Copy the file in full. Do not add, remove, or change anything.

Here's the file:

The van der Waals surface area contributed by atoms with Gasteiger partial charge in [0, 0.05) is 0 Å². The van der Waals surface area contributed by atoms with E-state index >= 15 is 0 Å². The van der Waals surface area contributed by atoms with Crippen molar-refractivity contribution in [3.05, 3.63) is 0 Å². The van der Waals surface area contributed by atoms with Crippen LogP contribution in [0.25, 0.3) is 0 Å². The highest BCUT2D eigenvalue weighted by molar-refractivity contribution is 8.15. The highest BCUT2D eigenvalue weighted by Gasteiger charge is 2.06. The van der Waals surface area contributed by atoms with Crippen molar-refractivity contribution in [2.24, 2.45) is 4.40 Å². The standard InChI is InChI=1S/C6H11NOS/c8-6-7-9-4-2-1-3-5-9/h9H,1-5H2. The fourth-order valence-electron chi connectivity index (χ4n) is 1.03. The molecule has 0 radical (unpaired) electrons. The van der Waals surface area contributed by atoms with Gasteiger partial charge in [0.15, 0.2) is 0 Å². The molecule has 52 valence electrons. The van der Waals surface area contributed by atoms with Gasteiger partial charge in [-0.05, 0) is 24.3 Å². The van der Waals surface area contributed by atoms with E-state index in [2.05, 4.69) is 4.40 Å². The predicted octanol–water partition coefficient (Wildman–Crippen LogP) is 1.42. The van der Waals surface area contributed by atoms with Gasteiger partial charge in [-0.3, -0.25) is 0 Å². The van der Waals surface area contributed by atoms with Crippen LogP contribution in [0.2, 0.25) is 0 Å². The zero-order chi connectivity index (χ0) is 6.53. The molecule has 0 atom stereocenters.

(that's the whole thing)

The van der Waals surface area contributed by atoms with Gasteiger partial charge in [0, 0.05) is 0 Å². The van der Waals surface area contributed by atoms with E-state index >= 15 is 0 Å². The van der Waals surface area contributed by atoms with Crippen molar-refractivity contribution in [3.05, 3.63) is 0 Å². The van der Waals surface area contributed by atoms with Crippen LogP contribution in [0.25, 0.3) is 0 Å². The highest BCUT2D eigenvalue weighted by molar-refractivity contribution is 8.15. The highest BCUT2D eigenvalue weighted by Gasteiger charge is 2.06. The van der Waals surface area contributed by atoms with Crippen molar-refractivity contribution in [2.24, 2.45) is 4.40 Å². The standard InChI is InChI=1S/C6H11NOS/c8-6-7-9-4-2-1-3-5-9/h9H,1-5H2. The fourth-order valence-electron chi connectivity index (χ4n) is 1.03. The molecule has 0 radical (unpaired) electrons. The van der Waals surface area contributed by atoms with Gasteiger partial charge in [0.15, 0.2) is 0 Å². The molecule has 52 valence electrons. The van der Waals surface area contributed by atoms with Gasteiger partial charge in [-0.05, 0) is 24.3 Å². The van der Waals surface area contributed by atoms with E-state index in [2.05, 4.69) is 4.40 Å². The predicted octanol–water partition coefficient (Wildman–Crippen LogP) is 1.42. The van der Waals surface area contributed by atoms with Gasteiger partial charge in [-0.3, -0.25) is 0 Å². The van der Waals surface area contributed by atoms with Crippen LogP contribution in [0.2, 0.25) is 0 Å². The zero-order chi connectivity index (χ0) is 6.53. The molecule has 0 atom stereocenters.